Google is launching a new version of its Android operating system for use in cars, seeking to integrate itself into a place in which Americans spend hours every week.
During a preview of the new system at the Google I/O developer event in San Francisco, the company showed off features of the software and said it will start appearing in new cars before the end of 2014.
Upon connecting an Android phone to an Android Auto in-car entertainment system, notifications and applications from the phone were available through the car's larger flat-panel display. These included Google Maps and the phone's music player.
Because it's customized for use in cars, the system is primarily controlled by voice commands.
To gain support of the new platform, Google is supplying a new SDK -- a set of commands that allows software to interface with the operating system. The SDK will let Android developers write applications that can tie into auto-based entertainment systems if they are available.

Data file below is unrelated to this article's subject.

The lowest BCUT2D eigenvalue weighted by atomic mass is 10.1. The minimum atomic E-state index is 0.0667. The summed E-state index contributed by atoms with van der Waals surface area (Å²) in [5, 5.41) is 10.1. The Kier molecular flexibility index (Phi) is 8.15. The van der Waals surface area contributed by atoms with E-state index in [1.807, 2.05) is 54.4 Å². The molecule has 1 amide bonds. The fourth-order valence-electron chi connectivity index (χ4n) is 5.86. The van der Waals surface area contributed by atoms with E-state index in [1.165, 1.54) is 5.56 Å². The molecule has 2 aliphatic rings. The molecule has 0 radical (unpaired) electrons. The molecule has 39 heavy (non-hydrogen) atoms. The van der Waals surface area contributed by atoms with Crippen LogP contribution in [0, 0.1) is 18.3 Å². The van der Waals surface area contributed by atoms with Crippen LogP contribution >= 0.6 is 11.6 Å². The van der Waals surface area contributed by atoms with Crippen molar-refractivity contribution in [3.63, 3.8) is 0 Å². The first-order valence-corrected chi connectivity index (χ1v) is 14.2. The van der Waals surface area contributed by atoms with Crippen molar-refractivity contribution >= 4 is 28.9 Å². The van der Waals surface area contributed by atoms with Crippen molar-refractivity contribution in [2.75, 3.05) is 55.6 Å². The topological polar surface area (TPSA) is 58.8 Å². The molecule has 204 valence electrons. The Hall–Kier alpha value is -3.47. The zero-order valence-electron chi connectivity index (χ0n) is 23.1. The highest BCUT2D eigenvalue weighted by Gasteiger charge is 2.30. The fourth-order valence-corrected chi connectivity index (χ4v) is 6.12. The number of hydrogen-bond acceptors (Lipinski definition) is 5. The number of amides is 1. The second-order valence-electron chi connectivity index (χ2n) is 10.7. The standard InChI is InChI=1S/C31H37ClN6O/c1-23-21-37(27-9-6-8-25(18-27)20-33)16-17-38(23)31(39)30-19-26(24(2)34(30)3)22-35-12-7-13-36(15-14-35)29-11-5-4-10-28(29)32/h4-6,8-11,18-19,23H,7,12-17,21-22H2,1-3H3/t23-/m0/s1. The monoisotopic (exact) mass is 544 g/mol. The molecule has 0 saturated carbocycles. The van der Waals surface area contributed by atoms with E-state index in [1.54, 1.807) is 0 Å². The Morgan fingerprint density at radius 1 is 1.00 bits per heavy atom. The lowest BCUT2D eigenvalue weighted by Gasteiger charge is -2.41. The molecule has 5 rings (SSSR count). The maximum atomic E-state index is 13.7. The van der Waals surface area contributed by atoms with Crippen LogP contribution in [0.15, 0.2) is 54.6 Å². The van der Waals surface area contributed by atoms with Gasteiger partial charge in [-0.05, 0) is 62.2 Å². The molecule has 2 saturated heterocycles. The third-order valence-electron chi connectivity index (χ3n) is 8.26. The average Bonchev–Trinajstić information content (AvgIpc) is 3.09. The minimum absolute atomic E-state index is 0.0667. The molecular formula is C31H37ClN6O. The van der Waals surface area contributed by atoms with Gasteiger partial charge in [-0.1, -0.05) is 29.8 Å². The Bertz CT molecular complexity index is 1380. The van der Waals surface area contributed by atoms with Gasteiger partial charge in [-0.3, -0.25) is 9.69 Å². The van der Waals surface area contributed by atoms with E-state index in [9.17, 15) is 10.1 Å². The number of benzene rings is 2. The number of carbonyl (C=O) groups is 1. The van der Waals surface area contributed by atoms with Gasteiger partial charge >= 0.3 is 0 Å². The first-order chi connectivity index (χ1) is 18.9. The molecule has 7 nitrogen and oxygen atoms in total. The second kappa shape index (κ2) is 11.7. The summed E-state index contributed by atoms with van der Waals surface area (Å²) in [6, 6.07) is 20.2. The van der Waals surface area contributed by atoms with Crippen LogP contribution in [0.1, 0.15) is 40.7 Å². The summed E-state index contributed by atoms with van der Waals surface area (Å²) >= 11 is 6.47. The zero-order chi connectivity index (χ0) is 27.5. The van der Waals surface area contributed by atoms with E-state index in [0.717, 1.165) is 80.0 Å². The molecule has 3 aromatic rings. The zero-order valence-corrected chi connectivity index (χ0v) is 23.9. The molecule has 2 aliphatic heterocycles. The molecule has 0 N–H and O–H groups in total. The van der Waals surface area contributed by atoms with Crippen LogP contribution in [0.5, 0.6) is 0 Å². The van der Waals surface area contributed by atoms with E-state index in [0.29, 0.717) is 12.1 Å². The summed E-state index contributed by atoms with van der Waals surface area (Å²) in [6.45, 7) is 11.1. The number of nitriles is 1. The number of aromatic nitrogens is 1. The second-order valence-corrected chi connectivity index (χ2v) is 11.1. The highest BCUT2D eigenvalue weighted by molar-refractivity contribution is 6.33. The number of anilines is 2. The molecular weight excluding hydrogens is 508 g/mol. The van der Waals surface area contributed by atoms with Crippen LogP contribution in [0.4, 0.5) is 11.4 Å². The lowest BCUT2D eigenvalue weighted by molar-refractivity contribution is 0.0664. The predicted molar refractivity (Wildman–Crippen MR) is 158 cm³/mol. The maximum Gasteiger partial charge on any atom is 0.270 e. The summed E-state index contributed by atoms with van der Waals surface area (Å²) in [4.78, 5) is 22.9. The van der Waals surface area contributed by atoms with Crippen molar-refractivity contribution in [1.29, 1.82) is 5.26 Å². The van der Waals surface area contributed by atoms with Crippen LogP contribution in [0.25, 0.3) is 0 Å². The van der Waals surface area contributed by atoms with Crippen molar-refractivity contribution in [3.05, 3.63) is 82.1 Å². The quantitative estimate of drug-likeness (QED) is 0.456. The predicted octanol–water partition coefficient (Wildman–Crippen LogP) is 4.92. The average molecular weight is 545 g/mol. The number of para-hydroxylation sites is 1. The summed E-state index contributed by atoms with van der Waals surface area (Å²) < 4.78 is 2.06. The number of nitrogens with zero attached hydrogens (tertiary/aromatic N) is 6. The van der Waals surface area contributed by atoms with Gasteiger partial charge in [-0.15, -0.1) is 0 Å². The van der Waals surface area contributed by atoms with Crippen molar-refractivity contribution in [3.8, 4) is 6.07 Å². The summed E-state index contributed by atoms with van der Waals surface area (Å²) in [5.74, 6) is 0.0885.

The auto entertainment market is wide open, with a range of proprietary operating systems in use, but competition is heating up. Apple took a first step toward in-car use earlier this year when it announced CarPlay, a system that will link iPhones with auto systems.
Google is attempting to bring car makers together under something called the "Open Automotive Alliance." The company has attracted additional members, but to date few have committed to launching Android Auto and alliance membership doesn't mean they have to, Google said Wednesday.
The new members include auto makers Bentley, Nissan, Renault, Volkswagen and Volvo; and entertainment-system makers Alpine, Clarion, Fujitsu Ten, JVC Kenwood, LG, Pioneer and Panasonic.
Martyn Williams covers mobile telecoms, Silicon Valley and general technology breaking news for The IDG News Service. Follow Martyn on Twitter at @martyn_williams. Martyn's e-mail address is [email protected]